The next round of the U.K.’s contracts for difference (CFD) program will support up to 12 gigawatts of renewable power projects, the government has said.
An increase in the size of the next round was hinted at by Prime Minister Boris Johnson in October. Now it has been put in writing.
The CFD program sees bidders offer power at a set 'strike price.' If the wholesale power price dips below this, the government makes up the shortfall. If the wholesale price is higher, the extra revenue is paid back to the authorities. The contracts last 15 years.
The auction splits different technologies into different ring-fenced ‘pots’ based on how well established they are. The next tender’s structure has been confirmed with significant changes to which technologies will compete directly for funding.
In the 2019 auction, 5.8 GW of capacity, including 5.5 GW of offshore wind were awarded. Offshore wind will now compete on its own in Pot 3. Offshore wind prices went as low as £39.65 ($52.83) per megawatt-hour.
The U.K. is targeting 40 GW of offshore wind by 2030, up from around 10 GW today, as part of a ten-part plan to be net-zero by 2050.
Pot 1, for established technologies, welcomes onshore wind and solar back into the fold after they missed out on the previous two auctions. Both were excluded for political reasons as the Conservative Party sought to ease the local concerns of a subset of the electorate in rural parts of the U.K.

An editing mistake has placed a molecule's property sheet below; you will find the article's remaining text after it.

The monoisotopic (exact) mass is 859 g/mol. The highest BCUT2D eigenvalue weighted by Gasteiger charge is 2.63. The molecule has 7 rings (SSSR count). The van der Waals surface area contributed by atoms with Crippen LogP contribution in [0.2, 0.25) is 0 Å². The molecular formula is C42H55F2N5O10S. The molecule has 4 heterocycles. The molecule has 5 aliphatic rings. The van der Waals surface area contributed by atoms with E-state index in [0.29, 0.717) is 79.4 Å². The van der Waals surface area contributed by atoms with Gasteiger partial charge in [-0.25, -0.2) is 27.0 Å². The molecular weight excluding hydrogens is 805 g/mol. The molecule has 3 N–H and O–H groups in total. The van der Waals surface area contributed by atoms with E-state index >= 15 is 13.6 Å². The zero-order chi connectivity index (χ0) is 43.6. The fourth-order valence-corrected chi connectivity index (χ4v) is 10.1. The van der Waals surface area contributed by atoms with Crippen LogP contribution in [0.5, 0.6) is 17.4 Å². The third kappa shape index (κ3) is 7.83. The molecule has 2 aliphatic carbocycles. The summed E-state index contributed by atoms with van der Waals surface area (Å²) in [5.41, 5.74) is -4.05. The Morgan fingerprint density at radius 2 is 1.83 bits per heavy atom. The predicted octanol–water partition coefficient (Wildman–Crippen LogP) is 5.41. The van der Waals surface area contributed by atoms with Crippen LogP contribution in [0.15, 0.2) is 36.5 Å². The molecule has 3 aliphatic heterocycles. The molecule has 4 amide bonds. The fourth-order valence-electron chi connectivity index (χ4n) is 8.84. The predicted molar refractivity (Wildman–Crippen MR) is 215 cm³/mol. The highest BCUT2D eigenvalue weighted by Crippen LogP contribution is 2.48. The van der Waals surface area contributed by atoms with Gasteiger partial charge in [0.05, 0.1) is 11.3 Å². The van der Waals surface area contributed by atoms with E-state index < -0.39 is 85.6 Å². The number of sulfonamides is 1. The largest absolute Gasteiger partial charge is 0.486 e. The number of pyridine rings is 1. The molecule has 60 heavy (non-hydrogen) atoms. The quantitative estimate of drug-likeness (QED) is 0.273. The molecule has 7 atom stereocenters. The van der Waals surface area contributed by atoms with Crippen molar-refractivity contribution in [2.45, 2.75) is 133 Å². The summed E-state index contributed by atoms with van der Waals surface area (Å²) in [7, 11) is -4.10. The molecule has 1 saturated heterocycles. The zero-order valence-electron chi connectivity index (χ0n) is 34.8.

Since they last competed, solar and onshore wind projects have become competitive without subsidies, in the right conditions.
The developer of the largest solar project being planned in the U.K., at 300 MW, told GTM it had no intention of competing for a CFD.
Pot 2, for emerging technologies, now includes floating wind. The ongoing ScotWind tender, for seabed leases in Scottish waters, includes areas designated for floating wind.
If the industry is to have any reason for disappointment, it could be that calls for auctions to be held every year have been ignored.
Supply chain argument to rumble on
The government also announced that it would be launching a consultation on supply chain issues. This has been a prickly issue, especially with regard to offshore wind.
Political leaders in the U.K. and Scottish governments have both invoked the idea that the country's offshore tracts offer the potential to become the “Saudi Arabia” of wind, with accompanying promises on jobs.
The U.K. offshore wind industry agreed to a “sector deal,” a sort of co-written mission statement for the sector, which would call for 60 percent of all capital expenses for offshore wind projects to be spent locally by 2030. However, as it stands, the U.K. supply chain can make that difficult to achieve.
In the past year, the selection of overseas shipyards for the construction of foundations has been especially contentious. Two projects, Neart na Gaoithe and Seagreen, developed by EDF and SSE respectively, have both awarded contracts for all their jackets, or wind turbine foundations, to overseas firms. EDF’s contractor Saipem had always said at least eight would be manufactured in Fife on Scotland’s East Coast, from where the finished project will be visible. All the steel jackets for both projects will now be made in China, UAE and Indonesia.
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